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American rider Grotts puts US men back onto mountain bike Worlds podium

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Howard Grotts (United States)

Howard Grotts (United States) (Image credit: Sue George, Mountain Bike Editor)
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Howard Grotts (Specialized Racing XC)

Howard Grotts (Specialized Racing XC) (Image credit: Tour of Japan)
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Howard Grotts (Specialized) and Russell Finsterwald with one lap to go

Howard Grotts (Specialized) and Russell Finsterwald with one lap to go (Image credit: Dave McElwaine)

Howard Grotts is quick to admit he's not a good starter in cross country mountain bike races, but his start in the under 23 men's cross country race at the UCI Mountain Bike Worlds on Friday in Hafjell, Norway was worse than usual.

"Soon after the start, I heard someone yelling 'Hey you're 45th, good work, and that was not what I wanted to happen!'" said the young American mountain biker to Cyclingnews.

"I never have the greatest starts, but this was a really bad start for me. However, once I realized I was riding consistently and making up time on the leaders, I knew I should just keep doing my laps fast and pushing it."

By the end of lap one, Grotts was up to 33rd and then he was in 16th at the end of lap two. On laps three and four, he jumped up to ninth and seventh respectively, then into sixth with one to go. On the sixth and final lap, he made up three more spots.

"On the last lap, I'd made it up to fifth place and I was happy with that, but then I could see fourth and passed him. When I saw third, I had to give everything - it's a medal at the world championships after all."

Grotts took over third on the final, steep uphill. "All the US guys were running next to me cheering - I couldn't hear my own thoughts or anything or even how big of a gap I had gotten. I looked back and saw a gap and he had blown up a bit."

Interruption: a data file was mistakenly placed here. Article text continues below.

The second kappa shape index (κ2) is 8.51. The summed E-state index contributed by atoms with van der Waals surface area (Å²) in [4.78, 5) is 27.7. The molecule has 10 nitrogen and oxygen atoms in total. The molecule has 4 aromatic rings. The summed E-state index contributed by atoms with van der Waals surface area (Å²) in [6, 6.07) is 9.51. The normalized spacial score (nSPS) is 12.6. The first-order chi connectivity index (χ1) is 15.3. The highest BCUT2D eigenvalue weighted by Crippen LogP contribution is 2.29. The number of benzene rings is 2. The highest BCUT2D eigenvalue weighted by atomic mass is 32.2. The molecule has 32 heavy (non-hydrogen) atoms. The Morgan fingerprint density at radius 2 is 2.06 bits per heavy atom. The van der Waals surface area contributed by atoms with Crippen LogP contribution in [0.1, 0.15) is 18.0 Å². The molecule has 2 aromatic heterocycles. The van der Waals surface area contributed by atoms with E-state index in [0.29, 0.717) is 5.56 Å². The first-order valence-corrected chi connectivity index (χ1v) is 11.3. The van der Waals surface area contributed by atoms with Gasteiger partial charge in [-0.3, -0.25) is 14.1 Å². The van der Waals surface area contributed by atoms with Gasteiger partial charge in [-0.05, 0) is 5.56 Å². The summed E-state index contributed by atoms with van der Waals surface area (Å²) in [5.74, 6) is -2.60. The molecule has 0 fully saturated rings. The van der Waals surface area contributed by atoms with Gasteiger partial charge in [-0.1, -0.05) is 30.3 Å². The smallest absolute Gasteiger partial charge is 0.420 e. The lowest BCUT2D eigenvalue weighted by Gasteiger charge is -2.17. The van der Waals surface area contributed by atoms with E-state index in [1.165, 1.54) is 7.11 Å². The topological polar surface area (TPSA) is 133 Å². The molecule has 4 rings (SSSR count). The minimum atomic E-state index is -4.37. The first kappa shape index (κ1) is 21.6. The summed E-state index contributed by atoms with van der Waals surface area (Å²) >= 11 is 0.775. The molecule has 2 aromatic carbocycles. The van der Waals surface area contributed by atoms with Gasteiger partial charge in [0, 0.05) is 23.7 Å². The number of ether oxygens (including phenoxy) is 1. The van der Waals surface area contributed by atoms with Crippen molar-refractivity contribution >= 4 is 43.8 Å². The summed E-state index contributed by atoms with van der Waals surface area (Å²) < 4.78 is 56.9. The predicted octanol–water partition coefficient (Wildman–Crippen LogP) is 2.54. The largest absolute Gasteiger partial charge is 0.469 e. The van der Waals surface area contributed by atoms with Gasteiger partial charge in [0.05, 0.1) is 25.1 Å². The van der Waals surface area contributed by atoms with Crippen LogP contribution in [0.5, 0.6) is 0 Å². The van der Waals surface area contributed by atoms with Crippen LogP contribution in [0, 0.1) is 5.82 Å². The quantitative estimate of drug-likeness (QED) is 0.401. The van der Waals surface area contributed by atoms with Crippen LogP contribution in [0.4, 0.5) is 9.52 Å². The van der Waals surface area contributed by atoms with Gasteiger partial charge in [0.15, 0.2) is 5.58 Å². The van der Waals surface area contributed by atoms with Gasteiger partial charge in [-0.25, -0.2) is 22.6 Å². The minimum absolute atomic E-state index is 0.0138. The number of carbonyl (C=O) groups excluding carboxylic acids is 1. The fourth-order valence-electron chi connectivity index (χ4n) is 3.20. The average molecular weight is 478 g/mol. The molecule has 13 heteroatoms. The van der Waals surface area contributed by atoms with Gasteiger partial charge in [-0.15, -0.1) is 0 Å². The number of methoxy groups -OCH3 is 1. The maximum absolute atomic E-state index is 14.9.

"I was nervous going into the final descent - I wanted to keep it upright. Coming into the finish and looking behind me and seeing no one was the best feeling ever."

Grotts had gotten third at the Albstadt World Cup in the spring, so he knew he could potentially make the podium at Worlds. "But a third place at Worlds means a whole lot more and now I know I can really race up here with these top guys even if I'm not as proficient at the starts and descents," he said. "I'm good enough and there's always room for improvement. I'm looking forward to next year and I'll be looking for that top step."

Grotts, who will still be an under 23 rider in 2015, is famous for his diesel engine - he tends ride consistently lap after lap while other riders start fast and blow up. "A lot of people can put out one good lap, but I can put out super consistent laps."

Grotts doesn't have a lot of riding plans for the coming off season. Instead, he's looking forward to switching over to some running. "There are a few half marathon running races in Durango which I'll do. They are good for the winter because it's too cold to ride all the time.

"I'm also thinking about doing the Cape Epic next March. It'd be an interesting experience and after talking it over with my teammates, I think I'd learn a lot. It would be a different style of racing and you just have to keep it fresh."

Grotts' medal was the first world championship medal for an American male in a cross country event in 13 years. The last was Walker Ferguson's bronze in the under 23 race at the 2001 world championships in Vail.